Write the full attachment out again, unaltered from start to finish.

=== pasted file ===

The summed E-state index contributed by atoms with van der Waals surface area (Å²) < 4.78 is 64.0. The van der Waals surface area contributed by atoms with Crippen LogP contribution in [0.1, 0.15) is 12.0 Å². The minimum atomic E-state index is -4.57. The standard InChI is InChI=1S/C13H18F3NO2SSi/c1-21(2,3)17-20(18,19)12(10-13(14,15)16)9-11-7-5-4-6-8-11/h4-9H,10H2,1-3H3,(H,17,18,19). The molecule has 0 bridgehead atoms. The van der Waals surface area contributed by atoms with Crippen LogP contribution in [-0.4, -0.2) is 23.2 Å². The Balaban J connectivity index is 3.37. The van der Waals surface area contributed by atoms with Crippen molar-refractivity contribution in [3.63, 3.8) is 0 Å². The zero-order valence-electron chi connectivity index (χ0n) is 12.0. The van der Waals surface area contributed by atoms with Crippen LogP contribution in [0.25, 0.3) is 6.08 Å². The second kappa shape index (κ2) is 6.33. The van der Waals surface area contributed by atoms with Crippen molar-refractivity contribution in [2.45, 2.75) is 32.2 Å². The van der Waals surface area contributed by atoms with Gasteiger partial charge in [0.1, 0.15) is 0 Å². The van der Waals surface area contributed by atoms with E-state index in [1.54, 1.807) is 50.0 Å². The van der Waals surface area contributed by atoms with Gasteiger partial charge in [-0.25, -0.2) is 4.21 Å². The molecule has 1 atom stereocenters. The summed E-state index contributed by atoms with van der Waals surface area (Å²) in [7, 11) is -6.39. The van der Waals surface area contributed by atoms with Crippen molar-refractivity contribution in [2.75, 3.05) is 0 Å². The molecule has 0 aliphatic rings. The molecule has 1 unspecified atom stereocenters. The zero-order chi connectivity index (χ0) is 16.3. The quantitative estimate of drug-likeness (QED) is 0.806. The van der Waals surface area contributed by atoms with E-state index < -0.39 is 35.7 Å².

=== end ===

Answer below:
The summed E-state index contributed by atoms with van der Waals surface area (Å²) < 4.78 is 64.0. The van der Waals surface area contributed by atoms with Crippen LogP contribution in [0.1, 0.15) is 12.0 Å². The minimum atomic E-state index is -4.57. The standard InChI is InChI=1S/C13H18F3NO2SSi/c1-21(2,3)17-20(18,19)12(10-13(14,15)16)9-11-7-5-4-6-8-11/h4-9H,10H2,1-3H3,(H,17,18,19). The molecule has 0 bridgehead atoms. The van der Waals surface area contributed by atoms with Crippen LogP contribution in [-0.4, -0.2) is 23.2 Å². The Balaban J connectivity index is 3.37. The van der Waals surface area contributed by atoms with Crippen molar-refractivity contribution in [3.63, 3.8) is 0 Å². The zero-order valence-electron chi connectivity index (χ0n) is 12.0. The van der Waals surface area contributed by atoms with Crippen LogP contribution in [0.25, 0.3) is 6.08 Å². The second kappa shape index (κ2) is 6.33. The van der Waals surface area contributed by atoms with Crippen molar-refractivity contribution in [2.45, 2.75) is 32.2 Å². The van der Waals surface area contributed by atoms with Gasteiger partial charge in [0.1, 0.15) is 0 Å². The van der Waals surface area contributed by atoms with E-state index in [1.54, 1.807) is 50.0 Å². The van der Waals surface area contributed by atoms with Gasteiger partial charge in [-0.25, -0.2) is 4.21 Å². The molecule has 1 atom stereocenters. The summed E-state index contributed by atoms with van der Waals surface area (Å²) in [7, 11) is -6.39. The van der Waals surface area contributed by atoms with Crippen molar-refractivity contribution in [2.75, 3.05) is 0 Å². The molecule has 0 aliphatic rings. The molecule has 1 unspecified atom stereocenters. The zero-order chi connectivity index (χ0) is 16.3. The quantitative estimate of drug-likeness (QED) is 0.806. The van der Waals surface area contributed by atoms with E-state index < -0.39 is 35.7 Å².